Apex residence


Apex Residence

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Key Facts:

  • A simple and effective study in passive design applied to suit its suburban location on a Cairns hill slope

  • Early implementation of strategies to improve the ecological value of the site

Project data

  • Location: Smithfield, Cairns
  • Year completed: 2000
  • Project Cost: < $0.5M


Apex residence was conceived as the designer’s own residence. It is a place of retreat for a young working couple that blends the seemingly opposed paradigms of close connection to land and nature within a necessarily suburban location.

The house sits discreetly within the protective contours of a north facing slope. It is surrounded by dense native landscape which conceals the house from the streets below, yet allows vistas of the distant sea and adjacent mountains from all parts of the house. It remains hidden until the moment of discovery and delight.

It is not a large house and was delivered within a modest construction budget, yet the simple, outwardly-focussed design feels light, airy and spacious. The house is a simple and effective study in passive design applied precisely to suit its location. There is no air-conditioning – there has never been a need for it. The flexible living spaces link closely to the surrounding natural environment and promote comfortable outdoor living in all seasons.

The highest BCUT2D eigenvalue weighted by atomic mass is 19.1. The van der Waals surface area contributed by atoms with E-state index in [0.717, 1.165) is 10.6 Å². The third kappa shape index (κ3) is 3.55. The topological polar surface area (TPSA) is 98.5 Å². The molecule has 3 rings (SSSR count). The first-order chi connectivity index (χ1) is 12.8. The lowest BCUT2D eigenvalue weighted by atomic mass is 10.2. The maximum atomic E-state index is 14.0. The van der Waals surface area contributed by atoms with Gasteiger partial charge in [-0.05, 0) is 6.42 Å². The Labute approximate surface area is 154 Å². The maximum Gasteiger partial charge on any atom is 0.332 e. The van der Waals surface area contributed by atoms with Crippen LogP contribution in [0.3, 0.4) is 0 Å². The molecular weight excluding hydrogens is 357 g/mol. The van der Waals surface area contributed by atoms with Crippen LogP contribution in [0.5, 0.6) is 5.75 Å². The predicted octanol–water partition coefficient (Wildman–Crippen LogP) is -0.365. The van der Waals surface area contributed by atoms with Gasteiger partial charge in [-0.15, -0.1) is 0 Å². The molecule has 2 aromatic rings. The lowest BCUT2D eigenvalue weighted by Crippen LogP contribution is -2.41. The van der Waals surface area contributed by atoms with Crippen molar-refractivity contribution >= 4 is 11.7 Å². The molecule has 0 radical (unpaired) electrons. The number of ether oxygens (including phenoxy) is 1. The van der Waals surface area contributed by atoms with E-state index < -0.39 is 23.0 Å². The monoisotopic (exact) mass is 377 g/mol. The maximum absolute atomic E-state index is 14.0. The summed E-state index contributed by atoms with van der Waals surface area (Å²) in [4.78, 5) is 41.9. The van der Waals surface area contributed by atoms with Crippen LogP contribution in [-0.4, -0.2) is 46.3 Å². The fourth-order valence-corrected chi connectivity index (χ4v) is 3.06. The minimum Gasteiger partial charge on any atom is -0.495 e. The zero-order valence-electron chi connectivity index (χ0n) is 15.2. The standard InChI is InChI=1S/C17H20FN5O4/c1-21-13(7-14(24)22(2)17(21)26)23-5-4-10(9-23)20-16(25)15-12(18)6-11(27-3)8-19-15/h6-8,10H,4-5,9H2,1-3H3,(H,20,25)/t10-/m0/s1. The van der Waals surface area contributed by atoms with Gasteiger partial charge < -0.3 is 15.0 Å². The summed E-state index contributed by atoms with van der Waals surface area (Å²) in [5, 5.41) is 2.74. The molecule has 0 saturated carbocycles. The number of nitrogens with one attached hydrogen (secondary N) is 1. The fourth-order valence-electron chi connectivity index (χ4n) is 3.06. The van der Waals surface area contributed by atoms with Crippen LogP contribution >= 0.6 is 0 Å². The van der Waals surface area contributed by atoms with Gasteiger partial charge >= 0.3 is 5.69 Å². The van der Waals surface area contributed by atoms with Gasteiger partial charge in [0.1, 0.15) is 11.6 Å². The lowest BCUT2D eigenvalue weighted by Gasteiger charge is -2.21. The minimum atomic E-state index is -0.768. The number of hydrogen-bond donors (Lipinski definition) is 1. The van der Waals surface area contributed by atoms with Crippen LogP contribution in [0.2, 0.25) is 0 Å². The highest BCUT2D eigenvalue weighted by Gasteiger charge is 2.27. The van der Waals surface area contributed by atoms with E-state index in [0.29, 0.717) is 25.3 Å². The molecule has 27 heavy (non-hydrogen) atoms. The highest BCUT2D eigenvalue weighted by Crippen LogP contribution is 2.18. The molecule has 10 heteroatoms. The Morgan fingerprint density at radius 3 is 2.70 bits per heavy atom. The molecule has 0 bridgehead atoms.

The house was designed to have minimal impact on the site, to be energy and water efficient and to incorporate recycled materials. It was awarded the inaugural HIA energy efficient design award for the Cairns region in 2001.

The project was designed locally by a designer educated and experienced in tropical sustainable design.

Waste minimisation and recycling procedures were implemented during construction. Timber offcuts were used to make bespoke furniture for the house, for example.

Construction was programmed to commence at the beginning of the dry season to minimise wet weather delays and other wet weather impacts such as soil erosion and water damage to materials. Construction sequencing allowed the roof to be installed early to provide protection for the remainder of the build.

Durable, robust and mould resistant materials including colorbond steel roof and wall cladding, profiled FC chamferboards and FC sheet were specified. Timber flooring was allowed to acclimatise before installation.